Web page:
The motion was supported by a declaration from Deputy Public Defender Douglas Horngrad, which states in part that according to a Department of Corrections report, as of June 30, 1979, minority inmates comprised 57.6 percent of the felon population at San Quentin.1 Horngrad also declared that 182 San Quentin inmates were referred to the district attorney's office for possible filing of section 4502 charges in 1982; that the public defender's office participates in most if not all cases originating at San Quentin; and that of the 21 San Quentin defendants represented by that office in 1982 and 1983 for possession of a weapon by a prison inmate, 15 (or about 71 percent) were members of a “racial minority.”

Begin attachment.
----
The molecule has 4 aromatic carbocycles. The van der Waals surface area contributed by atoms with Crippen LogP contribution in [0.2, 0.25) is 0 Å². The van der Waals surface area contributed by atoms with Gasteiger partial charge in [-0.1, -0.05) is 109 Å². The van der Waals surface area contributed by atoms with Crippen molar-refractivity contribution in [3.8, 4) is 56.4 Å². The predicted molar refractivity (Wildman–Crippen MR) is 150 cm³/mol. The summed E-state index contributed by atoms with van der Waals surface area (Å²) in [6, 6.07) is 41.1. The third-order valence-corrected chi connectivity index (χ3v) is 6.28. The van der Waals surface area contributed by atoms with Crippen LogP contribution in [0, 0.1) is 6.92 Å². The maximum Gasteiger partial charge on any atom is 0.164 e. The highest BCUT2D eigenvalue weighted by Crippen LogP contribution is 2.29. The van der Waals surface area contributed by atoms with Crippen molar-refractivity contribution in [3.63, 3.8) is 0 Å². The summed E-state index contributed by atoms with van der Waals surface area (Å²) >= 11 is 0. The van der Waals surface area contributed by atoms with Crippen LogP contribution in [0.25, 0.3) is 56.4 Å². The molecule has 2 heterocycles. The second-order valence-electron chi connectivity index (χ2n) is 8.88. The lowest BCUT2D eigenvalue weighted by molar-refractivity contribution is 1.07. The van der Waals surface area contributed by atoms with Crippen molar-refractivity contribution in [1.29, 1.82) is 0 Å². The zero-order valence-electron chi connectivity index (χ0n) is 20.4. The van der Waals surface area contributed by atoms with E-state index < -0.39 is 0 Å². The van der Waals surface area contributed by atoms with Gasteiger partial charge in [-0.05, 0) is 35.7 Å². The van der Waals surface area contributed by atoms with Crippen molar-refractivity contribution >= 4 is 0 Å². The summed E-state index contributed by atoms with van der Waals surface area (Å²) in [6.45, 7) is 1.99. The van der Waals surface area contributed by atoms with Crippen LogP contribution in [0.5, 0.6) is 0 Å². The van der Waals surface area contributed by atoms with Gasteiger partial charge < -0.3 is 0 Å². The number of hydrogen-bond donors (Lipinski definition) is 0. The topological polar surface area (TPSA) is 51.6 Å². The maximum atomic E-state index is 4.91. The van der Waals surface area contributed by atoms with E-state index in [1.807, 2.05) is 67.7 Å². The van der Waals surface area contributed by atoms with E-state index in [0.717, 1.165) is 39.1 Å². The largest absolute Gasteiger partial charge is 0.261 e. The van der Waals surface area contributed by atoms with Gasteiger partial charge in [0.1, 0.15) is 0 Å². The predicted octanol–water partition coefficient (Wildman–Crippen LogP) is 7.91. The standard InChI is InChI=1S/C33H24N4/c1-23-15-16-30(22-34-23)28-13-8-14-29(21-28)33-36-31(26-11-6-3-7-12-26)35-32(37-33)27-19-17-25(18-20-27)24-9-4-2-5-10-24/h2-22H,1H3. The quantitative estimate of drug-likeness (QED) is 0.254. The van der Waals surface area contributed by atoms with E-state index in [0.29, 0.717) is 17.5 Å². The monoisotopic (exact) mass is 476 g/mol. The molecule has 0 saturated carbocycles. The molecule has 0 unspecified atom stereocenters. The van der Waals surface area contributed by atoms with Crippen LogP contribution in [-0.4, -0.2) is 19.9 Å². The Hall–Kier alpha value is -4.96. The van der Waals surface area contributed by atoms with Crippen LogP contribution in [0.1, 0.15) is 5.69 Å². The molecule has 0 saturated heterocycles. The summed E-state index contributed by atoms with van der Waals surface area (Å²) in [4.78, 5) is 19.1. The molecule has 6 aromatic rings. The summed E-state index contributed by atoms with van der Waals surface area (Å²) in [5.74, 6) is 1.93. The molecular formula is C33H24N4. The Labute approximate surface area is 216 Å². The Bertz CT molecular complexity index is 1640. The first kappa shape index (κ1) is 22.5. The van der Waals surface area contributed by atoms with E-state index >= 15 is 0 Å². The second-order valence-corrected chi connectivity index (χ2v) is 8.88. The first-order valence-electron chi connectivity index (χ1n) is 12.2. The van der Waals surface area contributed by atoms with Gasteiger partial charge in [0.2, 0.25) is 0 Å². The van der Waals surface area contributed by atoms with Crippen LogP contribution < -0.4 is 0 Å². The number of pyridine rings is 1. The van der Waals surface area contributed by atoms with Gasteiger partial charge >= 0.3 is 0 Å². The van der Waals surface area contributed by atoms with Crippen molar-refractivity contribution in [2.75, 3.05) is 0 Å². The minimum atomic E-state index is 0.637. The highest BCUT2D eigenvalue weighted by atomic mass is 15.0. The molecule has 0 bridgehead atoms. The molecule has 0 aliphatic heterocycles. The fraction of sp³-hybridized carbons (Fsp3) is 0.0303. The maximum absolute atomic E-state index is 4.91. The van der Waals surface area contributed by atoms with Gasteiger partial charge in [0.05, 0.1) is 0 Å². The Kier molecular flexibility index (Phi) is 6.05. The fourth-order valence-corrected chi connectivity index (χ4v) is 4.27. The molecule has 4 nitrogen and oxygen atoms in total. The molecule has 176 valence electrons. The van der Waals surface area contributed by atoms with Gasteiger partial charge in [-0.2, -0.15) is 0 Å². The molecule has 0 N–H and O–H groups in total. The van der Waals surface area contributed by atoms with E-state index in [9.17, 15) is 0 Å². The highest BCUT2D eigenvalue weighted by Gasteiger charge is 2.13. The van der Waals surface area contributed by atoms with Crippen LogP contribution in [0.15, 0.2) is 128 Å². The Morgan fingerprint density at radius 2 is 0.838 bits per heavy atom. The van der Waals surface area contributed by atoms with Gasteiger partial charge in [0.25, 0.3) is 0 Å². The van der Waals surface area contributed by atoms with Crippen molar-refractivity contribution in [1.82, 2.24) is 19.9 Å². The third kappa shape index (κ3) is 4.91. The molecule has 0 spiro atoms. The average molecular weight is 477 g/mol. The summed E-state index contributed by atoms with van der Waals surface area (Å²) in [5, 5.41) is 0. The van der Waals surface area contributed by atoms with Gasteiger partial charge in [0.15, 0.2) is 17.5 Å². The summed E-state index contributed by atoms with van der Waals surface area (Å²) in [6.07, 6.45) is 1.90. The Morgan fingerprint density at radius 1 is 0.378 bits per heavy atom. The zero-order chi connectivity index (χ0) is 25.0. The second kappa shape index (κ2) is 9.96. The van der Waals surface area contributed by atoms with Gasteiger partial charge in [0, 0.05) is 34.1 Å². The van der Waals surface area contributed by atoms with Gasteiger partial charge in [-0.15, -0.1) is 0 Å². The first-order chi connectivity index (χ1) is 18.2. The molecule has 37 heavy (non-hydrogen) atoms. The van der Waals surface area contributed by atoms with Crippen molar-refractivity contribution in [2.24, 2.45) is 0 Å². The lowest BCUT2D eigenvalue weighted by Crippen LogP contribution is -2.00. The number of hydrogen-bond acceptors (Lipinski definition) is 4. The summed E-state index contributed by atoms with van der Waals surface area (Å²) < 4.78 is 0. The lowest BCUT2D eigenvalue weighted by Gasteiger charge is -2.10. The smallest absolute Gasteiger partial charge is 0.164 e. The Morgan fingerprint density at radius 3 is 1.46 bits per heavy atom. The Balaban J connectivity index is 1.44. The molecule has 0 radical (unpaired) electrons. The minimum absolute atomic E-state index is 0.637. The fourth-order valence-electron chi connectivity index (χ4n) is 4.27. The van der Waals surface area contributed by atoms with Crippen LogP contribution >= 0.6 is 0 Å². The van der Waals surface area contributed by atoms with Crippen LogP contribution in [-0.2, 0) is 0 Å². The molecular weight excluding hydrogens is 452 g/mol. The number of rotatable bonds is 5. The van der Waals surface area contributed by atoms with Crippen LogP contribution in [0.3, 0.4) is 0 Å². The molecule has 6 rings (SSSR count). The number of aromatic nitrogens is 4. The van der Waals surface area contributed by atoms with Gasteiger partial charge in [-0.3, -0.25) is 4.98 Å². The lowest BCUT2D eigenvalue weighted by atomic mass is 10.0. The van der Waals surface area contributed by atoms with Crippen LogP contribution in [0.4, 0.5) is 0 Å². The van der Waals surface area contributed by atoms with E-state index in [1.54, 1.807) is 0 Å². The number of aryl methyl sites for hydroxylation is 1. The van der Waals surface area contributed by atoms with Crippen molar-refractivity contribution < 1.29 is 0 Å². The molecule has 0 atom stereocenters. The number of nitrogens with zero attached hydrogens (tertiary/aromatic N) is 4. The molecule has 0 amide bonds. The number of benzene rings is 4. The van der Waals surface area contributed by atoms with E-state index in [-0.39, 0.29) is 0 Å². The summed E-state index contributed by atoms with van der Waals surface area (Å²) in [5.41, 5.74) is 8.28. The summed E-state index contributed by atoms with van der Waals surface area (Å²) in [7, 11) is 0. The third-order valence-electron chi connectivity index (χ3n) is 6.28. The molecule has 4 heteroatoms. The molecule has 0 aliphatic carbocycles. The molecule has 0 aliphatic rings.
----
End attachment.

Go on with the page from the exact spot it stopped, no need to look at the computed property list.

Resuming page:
In opposition to the motion, the People submitted a statement on information and belief by a district attorney's investigator that the prison population as of October 20, 1983, was 36 percent White, 19 percent Mexican-American, 21 percent Black, and 24 percent “other.” In addition, the People submitted a declaration by John Connolly, the deputy district attorney who issued the criminal complaint against appellant. Connolly declared that when he issued the complaint, he neither knew nor took into consideration appellant's race. He issued the complaint solely on the basis of whether it appeared that the violation alleged had been committed, and whether there was a reasonable likelihood the case could be proved beyond a reasonable doubt. Connolly also declared that there was no policy or practice in the district attorney's office to discriminate against any group in the filing of complaints. The People also submitted a declaration by the eight senior deputy district attorneys to whom reports of alleged crimes committed at San Quentin were assigned for review, evaluation, and possible filing of complaints. They declared that in no case did they consider a person's racial background. Their decisions whether to prosecute were based on objective factors such as the available evidence, the nature of the offense, and the defendant's criminal history, if available. They too declared that the office had no policy or practice of discrimination. The trial court denied appellant's motion.